Warren Buffett?s partner at Berkshire Hathaway, Charlie Munger, is well-known for his dislike of EBITDA. It stands for earnings before interest, tax, depreciation and amortisation. He apparently feels that it is not a useful measure for investors to use, since it does not paint an accurate reflection of a company?s profitability. Here?s why that seems to be the case, and why investors may be better off focusing on other measures of profitability.
Perhaps the biggest problem with EBITDA is that it attempts to represent something for which it is not intended. In other words, it is used…
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Warren Buffett’s partner at Berkshire Hathaway, Charlie Munger, is well-known for his dislike of EBITDA. It stands for earnings before interest, tax, depreciation and amortisation. He apparently feels that it is not a useful measure for investors to use, since it does not paint an accurate reflection of a company’s profitability. Here’s why that seems to be the case, and why investors may be better off focusing on other measures of profitability.
Perhaps the biggest problem with EBITDA is that it attempts to represent something for which it is not intended. In other words, it is used as a measure of profitability when in reality it does not measure profitability. For example, revenue is a useful tool in assessing how well a company’s sales strategy is performing and in how much of a market share it currently has. However, revenue does not tell an investor how profitable a company is. A number of costs must be deducted from revenue in order to arrive at the bottom line of net profit.
It’s the same story for EBITDA. It provides a figure before interest, tax, amortisation and depreciation costs must be deducted. In the case of interest and tax, they are perhaps understandable and operating profit (or EBIT – earnings before interest and tax) is used to provide a measure of the underlying profitability of a business. However, failing to deduct depreciation and amortisation is perhaps slightly illogical, since they are underlying costs of the vast majority of businesses which can reasonably be expected to occur each year.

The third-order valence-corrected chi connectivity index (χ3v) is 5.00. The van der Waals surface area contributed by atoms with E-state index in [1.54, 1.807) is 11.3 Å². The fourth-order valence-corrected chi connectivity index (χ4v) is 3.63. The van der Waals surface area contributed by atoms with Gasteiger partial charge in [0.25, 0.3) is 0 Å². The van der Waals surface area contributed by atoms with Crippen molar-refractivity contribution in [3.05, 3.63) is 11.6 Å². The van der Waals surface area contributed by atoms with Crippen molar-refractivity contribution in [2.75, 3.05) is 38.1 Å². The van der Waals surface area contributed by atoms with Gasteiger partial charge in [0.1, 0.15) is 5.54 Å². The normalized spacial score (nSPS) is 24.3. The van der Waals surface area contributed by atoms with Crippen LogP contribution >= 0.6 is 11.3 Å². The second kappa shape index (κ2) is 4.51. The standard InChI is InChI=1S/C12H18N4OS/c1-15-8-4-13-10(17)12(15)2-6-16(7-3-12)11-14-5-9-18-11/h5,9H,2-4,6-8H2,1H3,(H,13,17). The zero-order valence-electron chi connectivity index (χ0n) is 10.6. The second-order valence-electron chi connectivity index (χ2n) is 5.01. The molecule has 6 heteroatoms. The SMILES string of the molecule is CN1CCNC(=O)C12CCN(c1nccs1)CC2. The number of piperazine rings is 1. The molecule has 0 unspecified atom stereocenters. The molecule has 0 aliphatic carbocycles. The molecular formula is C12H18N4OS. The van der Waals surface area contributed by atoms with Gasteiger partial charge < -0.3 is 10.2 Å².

Of course, even using the bottom line of an income statement provides a limited picture of the performance of a business. The income statement uses the accrual basis of accounting and so it does not match the cash flow of a business. This can be problematic because a company can be highly profitable but still go under. If it does not receive cash from its debtors, for example, then it will be unable to pay taxes, salaries and its own creditors, and may cease trading.
Therefore, even net profit may be insufficient for investors to build a picture of the financial success of a company. As such, focusing on cash flow may be prudent, and specifically on free cash flow. It is calculated by subtracting capital expenditure from net operating cash flow and provides a figure for how much cash is available for distribution to shareholders. It can prove to be more useful than the net profit figure because it provides a more pragmatic measure of a company’s performance in a given period.
EBITDA has experienced harsh criticism in recent years. Much of this is because fails to provide an accurate picture of a company’s profitability. In the same way that costs must be deducted from revenue to arrive at a profit figure, EBITDA requires too many deductions in order to provide an accurate representation of a company’s profitability which can then be compared to sector peers.
However, even the use of net profit can be somewhat misleading. Therefore, investors may wish to also consider free cash flow, since as the famous saying goes, revenue is vanity, profit is sanity and cash is reality.
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